Here's why the answer is no.
The details of a bipartisan infrastructure compromise have finally emerged, as Senate leaders like Chuck Schumer push for a vote on the bill that many Democrats see as a down payment on the kind of major spending and jobs package the country needs. As policy wonks and Senate staffers pore over details, it does not appear that much has changed from what we knew days before. But it's still important to understand where we started, and where we ended up.
The White House opened with a $2.6 trillion plan, including $111 billion for water with $45 billion for removing lead pipes; but then President Biden started a different track, carrying on negotiations with a group of what was originally a gang of ten senators from both parties. What emerged from that process was this substantially smaller bipartisan infrastructure framework (nicknamed the ‘BIF’), tailored to please conservative Democrats like Kyrsten Sinema and Joe Manchin and a handful of Republican senators.
After a weekend of work, legislative language was released on August 1, and a key victory is something that is no longer part of the deal: water privatization. Out of deference to so-called "deficit hawks," the initial framework proposed an array of privatization schemes instead of simply funding public works directly. In the original mid-June framework, the top two pay-fors were an "infrastructure financing authority to leverage private capital" and "public private partnerships, private activity bonds, and asset recycling." These are different flavors of privatization: Public-private partnerships are contracts that give control of government-owned infrastructure to private companies, private activity bonds give tax subsidies for privatized projects, and asset recycling is a particularly pernicious concept that involves selling off an existing asset to finance a new project.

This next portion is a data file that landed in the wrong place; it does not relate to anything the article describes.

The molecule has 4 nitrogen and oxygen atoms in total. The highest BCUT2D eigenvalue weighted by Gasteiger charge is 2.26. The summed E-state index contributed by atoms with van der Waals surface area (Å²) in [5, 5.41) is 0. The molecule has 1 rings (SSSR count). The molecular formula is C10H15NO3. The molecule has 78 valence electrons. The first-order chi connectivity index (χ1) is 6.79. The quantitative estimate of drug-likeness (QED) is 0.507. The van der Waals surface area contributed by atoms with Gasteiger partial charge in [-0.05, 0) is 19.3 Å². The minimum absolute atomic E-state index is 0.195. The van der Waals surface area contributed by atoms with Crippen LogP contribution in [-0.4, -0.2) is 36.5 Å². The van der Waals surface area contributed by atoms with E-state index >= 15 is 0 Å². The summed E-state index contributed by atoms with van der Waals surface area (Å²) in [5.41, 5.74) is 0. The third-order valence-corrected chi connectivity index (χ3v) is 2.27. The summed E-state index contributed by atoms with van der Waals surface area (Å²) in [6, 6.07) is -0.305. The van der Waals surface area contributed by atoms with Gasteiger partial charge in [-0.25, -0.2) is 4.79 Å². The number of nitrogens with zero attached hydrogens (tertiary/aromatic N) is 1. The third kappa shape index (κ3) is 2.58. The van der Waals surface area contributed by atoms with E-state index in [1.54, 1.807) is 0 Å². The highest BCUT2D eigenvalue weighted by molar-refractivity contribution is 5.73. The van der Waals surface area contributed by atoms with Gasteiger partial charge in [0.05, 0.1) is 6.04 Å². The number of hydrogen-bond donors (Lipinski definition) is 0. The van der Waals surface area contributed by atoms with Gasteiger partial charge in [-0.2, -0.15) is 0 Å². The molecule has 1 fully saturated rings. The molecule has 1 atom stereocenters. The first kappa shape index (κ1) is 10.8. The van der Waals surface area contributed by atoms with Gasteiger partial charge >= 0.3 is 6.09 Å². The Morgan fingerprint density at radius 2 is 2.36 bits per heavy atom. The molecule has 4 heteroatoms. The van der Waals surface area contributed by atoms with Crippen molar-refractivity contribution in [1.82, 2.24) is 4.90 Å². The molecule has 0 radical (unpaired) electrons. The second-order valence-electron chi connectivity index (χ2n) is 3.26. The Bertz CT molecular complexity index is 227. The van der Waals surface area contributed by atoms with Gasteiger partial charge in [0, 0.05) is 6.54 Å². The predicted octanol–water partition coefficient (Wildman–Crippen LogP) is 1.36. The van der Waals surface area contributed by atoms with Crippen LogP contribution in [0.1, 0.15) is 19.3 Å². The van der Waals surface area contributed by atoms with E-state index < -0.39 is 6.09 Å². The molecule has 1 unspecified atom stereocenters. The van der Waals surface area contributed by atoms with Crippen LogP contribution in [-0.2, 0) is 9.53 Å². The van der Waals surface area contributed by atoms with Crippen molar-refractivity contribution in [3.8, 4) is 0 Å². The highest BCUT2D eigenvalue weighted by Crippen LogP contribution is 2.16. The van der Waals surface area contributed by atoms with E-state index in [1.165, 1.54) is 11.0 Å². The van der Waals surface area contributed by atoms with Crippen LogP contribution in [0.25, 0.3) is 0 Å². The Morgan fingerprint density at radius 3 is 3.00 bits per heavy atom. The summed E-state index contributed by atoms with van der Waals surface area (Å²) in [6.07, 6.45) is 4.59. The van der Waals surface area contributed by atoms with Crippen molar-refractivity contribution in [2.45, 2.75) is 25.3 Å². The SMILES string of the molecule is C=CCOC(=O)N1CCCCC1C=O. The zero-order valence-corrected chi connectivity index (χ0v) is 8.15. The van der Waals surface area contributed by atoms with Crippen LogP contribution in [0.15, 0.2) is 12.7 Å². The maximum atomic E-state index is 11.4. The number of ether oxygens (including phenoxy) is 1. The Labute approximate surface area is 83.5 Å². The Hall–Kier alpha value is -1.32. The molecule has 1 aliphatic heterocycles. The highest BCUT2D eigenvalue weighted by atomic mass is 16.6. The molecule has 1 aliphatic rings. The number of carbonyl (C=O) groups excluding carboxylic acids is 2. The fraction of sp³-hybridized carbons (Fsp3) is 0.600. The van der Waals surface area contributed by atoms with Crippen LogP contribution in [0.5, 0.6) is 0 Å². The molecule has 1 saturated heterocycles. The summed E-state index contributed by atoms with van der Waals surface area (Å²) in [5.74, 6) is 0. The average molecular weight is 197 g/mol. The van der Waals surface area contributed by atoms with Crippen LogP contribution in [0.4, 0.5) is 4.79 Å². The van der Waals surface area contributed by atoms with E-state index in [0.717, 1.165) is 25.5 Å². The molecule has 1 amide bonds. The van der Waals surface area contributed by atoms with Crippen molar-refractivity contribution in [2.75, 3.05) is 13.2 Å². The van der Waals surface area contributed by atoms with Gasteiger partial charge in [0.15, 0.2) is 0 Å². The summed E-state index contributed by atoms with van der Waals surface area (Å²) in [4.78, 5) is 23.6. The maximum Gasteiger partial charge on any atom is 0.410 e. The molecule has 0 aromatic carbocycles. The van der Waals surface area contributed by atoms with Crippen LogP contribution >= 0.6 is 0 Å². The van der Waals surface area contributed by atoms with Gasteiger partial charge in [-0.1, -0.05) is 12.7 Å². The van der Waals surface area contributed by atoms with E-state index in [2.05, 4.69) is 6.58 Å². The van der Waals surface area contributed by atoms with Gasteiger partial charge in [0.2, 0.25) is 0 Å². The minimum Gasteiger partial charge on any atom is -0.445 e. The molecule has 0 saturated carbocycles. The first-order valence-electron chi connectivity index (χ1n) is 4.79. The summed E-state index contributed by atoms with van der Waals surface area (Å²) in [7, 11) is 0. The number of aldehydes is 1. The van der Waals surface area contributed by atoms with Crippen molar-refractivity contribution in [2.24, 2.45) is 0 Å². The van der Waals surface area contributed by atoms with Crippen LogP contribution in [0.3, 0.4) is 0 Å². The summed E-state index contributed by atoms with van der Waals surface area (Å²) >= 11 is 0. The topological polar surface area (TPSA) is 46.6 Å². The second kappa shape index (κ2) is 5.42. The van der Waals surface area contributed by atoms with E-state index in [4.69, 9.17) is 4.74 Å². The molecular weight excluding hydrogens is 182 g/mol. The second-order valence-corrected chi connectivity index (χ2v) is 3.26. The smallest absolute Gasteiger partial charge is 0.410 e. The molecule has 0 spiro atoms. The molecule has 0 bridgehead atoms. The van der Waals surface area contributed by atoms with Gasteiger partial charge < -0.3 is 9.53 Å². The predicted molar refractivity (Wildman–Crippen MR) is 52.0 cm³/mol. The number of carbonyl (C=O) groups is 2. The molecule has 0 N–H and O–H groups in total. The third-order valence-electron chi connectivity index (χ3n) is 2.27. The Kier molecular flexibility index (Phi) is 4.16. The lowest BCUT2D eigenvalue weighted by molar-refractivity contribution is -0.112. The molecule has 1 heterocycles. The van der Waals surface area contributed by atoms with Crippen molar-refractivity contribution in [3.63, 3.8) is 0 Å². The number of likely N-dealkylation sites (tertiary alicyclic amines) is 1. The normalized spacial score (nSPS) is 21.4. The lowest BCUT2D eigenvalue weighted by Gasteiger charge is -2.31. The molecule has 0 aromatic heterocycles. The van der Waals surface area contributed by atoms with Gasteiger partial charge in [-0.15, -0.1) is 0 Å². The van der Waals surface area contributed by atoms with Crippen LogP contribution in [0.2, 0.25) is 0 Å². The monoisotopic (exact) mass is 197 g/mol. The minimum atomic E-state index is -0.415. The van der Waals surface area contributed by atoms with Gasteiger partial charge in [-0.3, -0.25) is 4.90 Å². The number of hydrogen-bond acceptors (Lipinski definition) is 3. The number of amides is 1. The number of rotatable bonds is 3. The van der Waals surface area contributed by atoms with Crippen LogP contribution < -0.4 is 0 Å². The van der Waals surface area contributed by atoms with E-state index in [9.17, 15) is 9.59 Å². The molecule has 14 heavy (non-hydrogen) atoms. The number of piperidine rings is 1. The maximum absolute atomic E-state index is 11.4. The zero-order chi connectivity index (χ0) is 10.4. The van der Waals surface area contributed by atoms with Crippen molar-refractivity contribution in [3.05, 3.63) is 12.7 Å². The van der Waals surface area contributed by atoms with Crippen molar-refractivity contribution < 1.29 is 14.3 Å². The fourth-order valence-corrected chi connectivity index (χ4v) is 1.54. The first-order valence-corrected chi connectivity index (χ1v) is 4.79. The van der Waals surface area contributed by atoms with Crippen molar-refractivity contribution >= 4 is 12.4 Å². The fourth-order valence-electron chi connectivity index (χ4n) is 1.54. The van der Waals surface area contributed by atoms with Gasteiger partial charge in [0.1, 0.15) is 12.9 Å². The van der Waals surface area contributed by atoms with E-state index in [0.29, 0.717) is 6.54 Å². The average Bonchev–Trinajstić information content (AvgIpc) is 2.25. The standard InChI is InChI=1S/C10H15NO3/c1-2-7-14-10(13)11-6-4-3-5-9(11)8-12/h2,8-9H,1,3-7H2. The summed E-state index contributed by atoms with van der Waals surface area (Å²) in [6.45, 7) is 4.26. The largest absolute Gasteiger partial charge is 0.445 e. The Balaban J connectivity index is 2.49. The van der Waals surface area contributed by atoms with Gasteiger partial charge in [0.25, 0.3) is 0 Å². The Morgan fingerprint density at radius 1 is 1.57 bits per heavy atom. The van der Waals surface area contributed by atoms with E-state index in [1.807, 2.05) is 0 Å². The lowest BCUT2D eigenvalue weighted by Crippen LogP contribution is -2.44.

It's undeniably good news that a coordinated Wall Street takeover of our water infrastructure—disguised as a way to save money—is gone. But what is left is an inadequate package.
These provisions outraged progressive organizations, who raised serious concerns about how corporate privatization scams that would enrich Wall Street while driving up rates and undermining service. It's undeniably good news that a coordinated Wall Street takeover of our water infrastructure—disguised as a way to save money—is gone. But what is left is an inadequate package. Lead line removal, which was considered a top priority for this White House, went from $45 billion to just $15 billion, with only 49% of that as grants ( the rest are loans)—even though the total cost of lead line replacement is estimated to be in the neighborhood of $60 billion. The Biden administration is touting this as a solution for the lead-in-water crisis, but it is only 49% of a quarter solution.
The BIF includes the Drinking Water and Wastewater Infrastructure Act, which passed the Senate in May, to reauthorize key EPA water programs, and the package directly appropriates, or spends, about $62.5 billion on EPA water programs over 5 years, including $2.765 billion a year for the regular amount of money to the State Revolving Funds, $23.4 billion total in new money to the State Revolving Funds, $15 billion for lead service line replacement and $10 billion to address PFAS contamination. Outside of EPA, there is another $3.5 billion to the Indian Health Services for sanitation projects. In total, according to EPA needs surveys, our water and wastewater systems need more than $35 billion each year to comply with existing federal standards. The BIF provides only about one-third of what we need.
While the legislative process takes a series of often disappointing twists and turns, we have known all along what the most sensible infrastructure solution would be: provide robust public funding for publicly-owned projects. This approach discourages corporate price-gouging, protects public control over precious assets, and saves everyone money. The WATER Act (HR1352, S916) is the comprehensive, fully-funded solution, providing $35 billion a year to the State Revolving Funds and other programs at the level that is needed to do the job.